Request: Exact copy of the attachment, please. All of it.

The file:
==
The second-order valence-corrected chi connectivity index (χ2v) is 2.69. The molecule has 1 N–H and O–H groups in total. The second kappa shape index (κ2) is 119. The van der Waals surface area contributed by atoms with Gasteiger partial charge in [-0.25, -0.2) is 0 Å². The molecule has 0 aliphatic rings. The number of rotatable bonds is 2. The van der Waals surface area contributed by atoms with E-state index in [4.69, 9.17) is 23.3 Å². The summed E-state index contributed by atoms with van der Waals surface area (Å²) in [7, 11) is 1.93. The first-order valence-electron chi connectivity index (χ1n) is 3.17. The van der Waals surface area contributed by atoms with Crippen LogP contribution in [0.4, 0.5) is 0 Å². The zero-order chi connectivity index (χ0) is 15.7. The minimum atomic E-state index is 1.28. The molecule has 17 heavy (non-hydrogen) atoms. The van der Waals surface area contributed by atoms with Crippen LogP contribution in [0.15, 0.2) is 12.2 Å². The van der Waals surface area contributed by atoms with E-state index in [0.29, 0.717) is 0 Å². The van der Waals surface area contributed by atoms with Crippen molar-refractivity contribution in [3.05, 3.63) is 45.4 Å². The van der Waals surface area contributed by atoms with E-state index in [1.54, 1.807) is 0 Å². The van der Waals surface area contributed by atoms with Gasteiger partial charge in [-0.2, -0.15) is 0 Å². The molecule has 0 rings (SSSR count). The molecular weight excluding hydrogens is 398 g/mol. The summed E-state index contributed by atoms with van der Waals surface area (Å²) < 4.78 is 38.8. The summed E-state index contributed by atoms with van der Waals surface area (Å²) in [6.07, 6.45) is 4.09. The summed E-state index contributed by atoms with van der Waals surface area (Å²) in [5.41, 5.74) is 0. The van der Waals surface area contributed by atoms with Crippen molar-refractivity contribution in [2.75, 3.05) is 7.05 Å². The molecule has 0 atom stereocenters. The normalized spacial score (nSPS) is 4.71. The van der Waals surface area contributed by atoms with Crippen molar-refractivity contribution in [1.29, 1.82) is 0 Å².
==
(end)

The second-order valence-corrected chi connectivity index (χ2v) is 2.69. The molecule has 1 N–H and O–H groups in total. The second kappa shape index (κ2) is 119. The van der Waals surface area contributed by atoms with Gasteiger partial charge in [-0.25, -0.2) is 0 Å². The molecule has 0 aliphatic rings. The number of rotatable bonds is 2. The van der Waals surface area contributed by atoms with E-state index in [4.69, 9.17) is 23.3 Å². The summed E-state index contributed by atoms with van der Waals surface area (Å²) in [7, 11) is 1.93. The first-order valence-electron chi connectivity index (χ1n) is 3.17. The van der Waals surface area contributed by atoms with Crippen LogP contribution in [0.4, 0.5) is 0 Å². The zero-order chi connectivity index (χ0) is 15.7. The minimum atomic E-state index is 1.28. The molecule has 17 heavy (non-hydrogen) atoms. The van der Waals surface area contributed by atoms with Crippen LogP contribution in [0.15, 0.2) is 12.2 Å². The van der Waals surface area contributed by atoms with E-state index in [0.29, 0.717) is 0 Å². The van der Waals surface area contributed by atoms with Crippen molar-refractivity contribution in [3.05, 3.63) is 45.4 Å². The van der Waals surface area contributed by atoms with E-state index in [1.54, 1.807) is 0 Å². The van der Waals surface area contributed by atoms with Gasteiger partial charge in [-0.2, -0.15) is 0 Å². The molecule has 0 rings (SSSR count). The molecular weight excluding hydrogens is 398 g/mol. The summed E-state index contributed by atoms with van der Waals surface area (Å²) < 4.78 is 38.8. The summed E-state index contributed by atoms with van der Waals surface area (Å²) in [6.07, 6.45) is 4.09. The summed E-state index contributed by atoms with van der Waals surface area (Å²) in [5.41, 5.74) is 0. The van der Waals surface area contributed by atoms with Crippen molar-refractivity contribution in [2.75, 3.05) is 7.05 Å². The molecule has 0 atom stereocenters. The normalized spacial score (nSPS) is 4.71. The van der Waals surface area contributed by atoms with Crippen molar-refractivity contribution in [1.29, 1.82) is 0 Å².